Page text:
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9/5/2003

Medicare Reform Could Harm Medicaid, 340B Program

Donna Young

A provision in the Medicare reform bills passed by the House and Senate in June could motivate pharmaceutical manufacturers to increase product prices at an advanced rate and upset a system that was designed to ensure best product prices for programs serving the poor, according to some state associations and a member of Congress.

House and Senate negotiators are struggling to finalize legislation that would provide Medicare beneficiaries a prescription drug benefit beginning in 2006.

A measure included in the legislation would exempt Medicare and the pharmacy benefit managers (PBMs) hired to administer the prescription drug benefit from a law that requires pharmaceutical manufacturers to offer best prices or better for products to state Medicaid programs and 340B-covered entities.

The best-price provision is part of the Medicaid rebate program, which was established by Congress under the Omnibus Budget Reconciliation Act of 1990. The provision was later extended to the 340B drug-pricing program.

Under the law, manufacturers that give large discounts to private-sector purchasers must give the same discounts to Medicaid and 340B-covered entities.

According to the House Committee on Ways and Means, the exemption from the best-price provision would encourage pharmaceutical companies to negotiate low prices for Medicare beneficiaries’ medications and save the federal government millions of dollars.

The Congressional Budget Office (CBO) in 2002 estimated that, by exempting Medicare drug plans from the best-price requirement, the federal government could cut $18 billion over a decade from the estimated cost of a prescription drug benefit.

Medicaid’s best-price requirement, CBO said in a July 2002 letter to the Ways and Means Committee, “constrains price competition” and “manufacturers would be less willing to give large discounts or rebates to Medicare purchasers if the best-price provision were to apply.”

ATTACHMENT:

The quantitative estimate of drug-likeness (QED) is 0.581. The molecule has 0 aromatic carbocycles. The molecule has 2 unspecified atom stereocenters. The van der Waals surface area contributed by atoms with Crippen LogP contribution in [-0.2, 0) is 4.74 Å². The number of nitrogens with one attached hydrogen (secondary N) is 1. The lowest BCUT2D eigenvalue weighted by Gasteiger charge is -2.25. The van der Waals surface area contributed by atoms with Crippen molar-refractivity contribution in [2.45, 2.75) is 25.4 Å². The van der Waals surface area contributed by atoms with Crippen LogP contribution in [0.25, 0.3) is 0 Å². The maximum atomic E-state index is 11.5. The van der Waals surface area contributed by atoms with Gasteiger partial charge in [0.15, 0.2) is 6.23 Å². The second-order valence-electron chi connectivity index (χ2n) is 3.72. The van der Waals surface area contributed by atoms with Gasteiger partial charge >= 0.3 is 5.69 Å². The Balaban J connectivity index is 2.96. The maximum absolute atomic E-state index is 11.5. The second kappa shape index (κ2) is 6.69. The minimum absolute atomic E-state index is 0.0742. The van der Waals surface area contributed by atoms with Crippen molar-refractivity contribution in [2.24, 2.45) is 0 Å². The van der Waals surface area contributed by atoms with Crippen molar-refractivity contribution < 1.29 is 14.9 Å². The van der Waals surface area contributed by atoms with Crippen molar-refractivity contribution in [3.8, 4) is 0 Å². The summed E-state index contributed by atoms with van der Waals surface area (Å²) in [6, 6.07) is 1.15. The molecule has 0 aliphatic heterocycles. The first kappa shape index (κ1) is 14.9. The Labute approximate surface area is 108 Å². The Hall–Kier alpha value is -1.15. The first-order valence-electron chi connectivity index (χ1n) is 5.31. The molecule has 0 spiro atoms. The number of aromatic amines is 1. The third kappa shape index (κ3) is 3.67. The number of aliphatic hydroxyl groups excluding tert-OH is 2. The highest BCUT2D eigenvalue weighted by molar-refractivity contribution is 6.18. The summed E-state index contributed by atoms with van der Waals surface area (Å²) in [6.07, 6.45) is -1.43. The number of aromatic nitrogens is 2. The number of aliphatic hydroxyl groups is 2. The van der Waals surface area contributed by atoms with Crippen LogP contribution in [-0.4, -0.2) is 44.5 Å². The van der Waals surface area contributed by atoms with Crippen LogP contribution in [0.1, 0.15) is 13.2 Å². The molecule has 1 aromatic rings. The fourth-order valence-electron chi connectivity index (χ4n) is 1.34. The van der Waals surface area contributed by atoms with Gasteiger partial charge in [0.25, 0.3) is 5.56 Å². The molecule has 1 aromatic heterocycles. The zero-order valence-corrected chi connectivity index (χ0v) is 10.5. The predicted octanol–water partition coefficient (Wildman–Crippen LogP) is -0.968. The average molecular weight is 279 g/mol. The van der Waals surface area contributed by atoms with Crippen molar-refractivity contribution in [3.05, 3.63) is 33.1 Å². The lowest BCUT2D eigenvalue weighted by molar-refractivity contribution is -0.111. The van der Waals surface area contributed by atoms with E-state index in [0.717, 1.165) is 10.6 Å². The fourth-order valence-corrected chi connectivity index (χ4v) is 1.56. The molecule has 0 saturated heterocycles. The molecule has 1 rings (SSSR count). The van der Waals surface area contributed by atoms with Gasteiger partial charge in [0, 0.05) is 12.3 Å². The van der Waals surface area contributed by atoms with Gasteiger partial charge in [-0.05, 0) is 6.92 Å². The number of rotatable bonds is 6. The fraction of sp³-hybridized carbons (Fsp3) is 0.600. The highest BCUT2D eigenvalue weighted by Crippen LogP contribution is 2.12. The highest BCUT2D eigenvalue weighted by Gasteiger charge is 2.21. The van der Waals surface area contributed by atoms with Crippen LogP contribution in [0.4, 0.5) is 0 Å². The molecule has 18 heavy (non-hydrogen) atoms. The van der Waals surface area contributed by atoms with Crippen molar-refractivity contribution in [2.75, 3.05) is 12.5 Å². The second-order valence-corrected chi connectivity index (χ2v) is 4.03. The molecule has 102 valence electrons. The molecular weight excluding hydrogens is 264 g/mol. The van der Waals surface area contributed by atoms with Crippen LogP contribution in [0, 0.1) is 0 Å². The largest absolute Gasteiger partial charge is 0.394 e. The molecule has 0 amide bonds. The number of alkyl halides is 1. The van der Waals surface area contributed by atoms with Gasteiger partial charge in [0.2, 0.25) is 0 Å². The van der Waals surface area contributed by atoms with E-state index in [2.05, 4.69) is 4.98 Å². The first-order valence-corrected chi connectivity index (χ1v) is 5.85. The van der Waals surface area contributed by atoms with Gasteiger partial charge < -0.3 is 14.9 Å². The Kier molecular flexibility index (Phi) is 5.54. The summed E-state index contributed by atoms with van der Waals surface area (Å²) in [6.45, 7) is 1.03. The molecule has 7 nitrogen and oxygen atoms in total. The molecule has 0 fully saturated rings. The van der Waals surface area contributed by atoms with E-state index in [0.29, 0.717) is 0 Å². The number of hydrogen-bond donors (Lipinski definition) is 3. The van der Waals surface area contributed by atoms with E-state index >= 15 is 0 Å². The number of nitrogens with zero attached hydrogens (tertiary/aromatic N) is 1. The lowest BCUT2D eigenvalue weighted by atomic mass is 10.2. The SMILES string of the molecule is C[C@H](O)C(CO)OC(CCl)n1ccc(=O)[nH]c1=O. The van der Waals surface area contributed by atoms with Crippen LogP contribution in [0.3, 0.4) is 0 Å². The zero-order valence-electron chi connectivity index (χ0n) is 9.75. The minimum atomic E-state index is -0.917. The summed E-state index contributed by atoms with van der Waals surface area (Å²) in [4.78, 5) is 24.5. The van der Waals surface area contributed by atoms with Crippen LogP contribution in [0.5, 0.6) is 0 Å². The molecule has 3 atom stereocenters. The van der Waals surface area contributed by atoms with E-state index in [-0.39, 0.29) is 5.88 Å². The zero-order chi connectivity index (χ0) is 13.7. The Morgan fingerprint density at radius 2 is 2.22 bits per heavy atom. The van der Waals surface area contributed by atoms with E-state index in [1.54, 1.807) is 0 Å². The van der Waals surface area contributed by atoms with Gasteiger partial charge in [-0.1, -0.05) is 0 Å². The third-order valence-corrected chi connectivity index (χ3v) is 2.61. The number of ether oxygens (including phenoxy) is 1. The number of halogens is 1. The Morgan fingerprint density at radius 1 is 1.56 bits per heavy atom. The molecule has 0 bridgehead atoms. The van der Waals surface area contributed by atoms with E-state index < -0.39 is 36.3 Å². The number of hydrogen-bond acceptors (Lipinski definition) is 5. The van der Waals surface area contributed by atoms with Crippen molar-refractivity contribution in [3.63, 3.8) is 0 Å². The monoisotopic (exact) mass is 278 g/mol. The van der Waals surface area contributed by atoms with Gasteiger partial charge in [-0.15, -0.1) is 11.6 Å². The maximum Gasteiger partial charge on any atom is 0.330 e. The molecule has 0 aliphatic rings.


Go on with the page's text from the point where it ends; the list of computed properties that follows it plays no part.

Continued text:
But by exempting a large share of the drug-purchasing market from the Medicaid best-price provision—about 40 million people are covered by Medicare—it would create a market gap that pharmaceutical companies would seek to fill by raising product prices for all purchasers, said Matt Salo, director of health legislation for the National Governors Association (NGA).

“Common sense tells you that the pharmaceutical industry isn’t going to suck up . . . $18 billion,” he said. “This doesn’t happen in a vacuum. If you squeeze down the balloon somewhere, it pops out elsewhere. And we are very concerned that if you squeeze down to make Medicare cheaper, it squeezes back up in Medicaid.”

Joy Johnson Wilson, director of health policy for the National Conference of State Legislatures (NCSL), said the Medicare exemption will erode and undermine the viability of the best-price provision and result in fewer savings on drug products for state programs.

Representative Henry A. Waxman (D-California), ranking minority member of the House Committee on Government Reform, proposed an amendment, which later failed, to the House’s 2002 prescription drug bill to strike the Medicare exemption.

“The congressman has a great deal of concern about the Medicare exemption and thinks Medicaid best prices will be sacrificed in order to hold down Medicare cost estimates,” a spokeswoman in his office said. CBO’s rationale that the government would save $18 billion by exempting Medicare from the best-price provision is flawed, she added, because it is unknown what prices PBMs will negotiate with drug companies on behalf of Medicare beneficiaries.

“It’s a hidden black box,” she said.

Cheryl Rivers, executive director of the National Legislative Association on Prescription Drug Prices and a former Vermont state senator, said that Medicare will never have a meaningful drug benefit as long as the government allows manufacturers and PBMs to “shroud in secrecy” the prices negotiated for products.

“How can you have a free market with secret prices,” she said. “There needs to be transparency and an end to these secret deals.”

NCSL’s Wilson agreed and said that her organization adopted a similar position in July about prices offered to Medicaid.